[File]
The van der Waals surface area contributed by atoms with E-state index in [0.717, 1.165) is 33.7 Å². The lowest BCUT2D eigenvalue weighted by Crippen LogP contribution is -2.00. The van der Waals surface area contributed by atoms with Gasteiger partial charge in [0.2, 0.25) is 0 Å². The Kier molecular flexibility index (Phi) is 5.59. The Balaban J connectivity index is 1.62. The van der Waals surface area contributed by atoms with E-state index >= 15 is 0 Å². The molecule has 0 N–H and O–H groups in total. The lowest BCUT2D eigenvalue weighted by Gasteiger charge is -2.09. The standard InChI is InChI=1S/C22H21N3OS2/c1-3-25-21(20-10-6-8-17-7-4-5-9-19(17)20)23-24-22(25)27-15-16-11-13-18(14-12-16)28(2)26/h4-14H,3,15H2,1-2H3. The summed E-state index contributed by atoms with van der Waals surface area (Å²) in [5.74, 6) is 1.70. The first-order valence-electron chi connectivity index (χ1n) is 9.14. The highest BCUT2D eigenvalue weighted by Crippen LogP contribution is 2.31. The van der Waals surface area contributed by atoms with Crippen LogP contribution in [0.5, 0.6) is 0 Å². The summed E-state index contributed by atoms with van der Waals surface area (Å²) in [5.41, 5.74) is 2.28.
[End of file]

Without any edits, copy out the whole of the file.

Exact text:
The van der Waals surface area contributed by atoms with E-state index in [0.717, 1.165) is 33.7 Å². The lowest BCUT2D eigenvalue weighted by Crippen LogP contribution is -2.00. The van der Waals surface area contributed by atoms with Gasteiger partial charge in [0.2, 0.25) is 0 Å². The Kier molecular flexibility index (Phi) is 5.59. The Balaban J connectivity index is 1.62. The van der Waals surface area contributed by atoms with E-state index >= 15 is 0 Å². The molecule has 0 N–H and O–H groups in total. The lowest BCUT2D eigenvalue weighted by Gasteiger charge is -2.09. The standard InChI is InChI=1S/C22H21N3OS2/c1-3-25-21(20-10-6-8-17-7-4-5-9-19(17)20)23-24-22(25)27-15-16-11-13-18(14-12-16)28(2)26/h4-14H,3,15H2,1-2H3. The summed E-state index contributed by atoms with van der Waals surface area (Å²) in [5.74, 6) is 1.70. The first-order valence-electron chi connectivity index (χ1n) is 9.14. The highest BCUT2D eigenvalue weighted by Crippen LogP contribution is 2.31. The van der Waals surface area contributed by atoms with Crippen LogP contribution in [0.5, 0.6) is 0 Å². The summed E-state index contributed by atoms with van der Waals surface area (Å²) in [5.41, 5.74) is 2.28.